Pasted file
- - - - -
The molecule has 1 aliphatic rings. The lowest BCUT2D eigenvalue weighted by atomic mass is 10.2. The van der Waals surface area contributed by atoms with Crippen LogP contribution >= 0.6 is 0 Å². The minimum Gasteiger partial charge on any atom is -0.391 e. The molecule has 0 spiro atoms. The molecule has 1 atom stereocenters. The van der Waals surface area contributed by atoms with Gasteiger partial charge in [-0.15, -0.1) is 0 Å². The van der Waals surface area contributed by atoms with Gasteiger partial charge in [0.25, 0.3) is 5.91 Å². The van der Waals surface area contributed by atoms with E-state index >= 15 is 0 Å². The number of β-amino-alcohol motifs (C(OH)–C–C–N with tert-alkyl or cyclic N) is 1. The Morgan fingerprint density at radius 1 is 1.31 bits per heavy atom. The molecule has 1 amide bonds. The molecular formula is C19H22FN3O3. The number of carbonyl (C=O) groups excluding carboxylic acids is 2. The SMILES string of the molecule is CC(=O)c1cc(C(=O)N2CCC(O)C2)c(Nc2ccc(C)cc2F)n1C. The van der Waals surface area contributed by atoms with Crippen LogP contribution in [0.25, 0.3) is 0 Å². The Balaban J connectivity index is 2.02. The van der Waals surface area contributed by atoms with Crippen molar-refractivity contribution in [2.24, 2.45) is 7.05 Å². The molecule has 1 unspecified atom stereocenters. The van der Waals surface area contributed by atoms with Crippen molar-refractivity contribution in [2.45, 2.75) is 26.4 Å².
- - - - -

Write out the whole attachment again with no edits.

The molecule has 1 aliphatic rings. The lowest BCUT2D eigenvalue weighted by atomic mass is 10.2. The van der Waals surface area contributed by atoms with Crippen LogP contribution >= 0.6 is 0 Å². The minimum Gasteiger partial charge on any atom is -0.391 e. The molecule has 0 spiro atoms. The molecule has 1 atom stereocenters. The van der Waals surface area contributed by atoms with Gasteiger partial charge in [-0.15, -0.1) is 0 Å². The van der Waals surface area contributed by atoms with Gasteiger partial charge in [0.25, 0.3) is 5.91 Å². The van der Waals surface area contributed by atoms with E-state index >= 15 is 0 Å². The number of β-amino-alcohol motifs (C(OH)–C–C–N with tert-alkyl or cyclic N) is 1. The Morgan fingerprint density at radius 1 is 1.31 bits per heavy atom. The molecule has 1 amide bonds. The molecular formula is C19H22FN3O3. The number of carbonyl (C=O) groups excluding carboxylic acids is 2. The SMILES string of the molecule is CC(=O)c1cc(C(=O)N2CCC(O)C2)c(Nc2ccc(C)cc2F)n1C. The van der Waals surface area contributed by atoms with Crippen LogP contribution in [0.25, 0.3) is 0 Å². The Balaban J connectivity index is 2.02. The van der Waals surface area contributed by atoms with Crippen molar-refractivity contribution in [2.24, 2.45) is 7.05 Å². The molecule has 1 unspecified atom stereocenters. The van der Waals surface area contributed by atoms with Crippen molar-refractivity contribution in [2.45, 2.75) is 26.4 Å².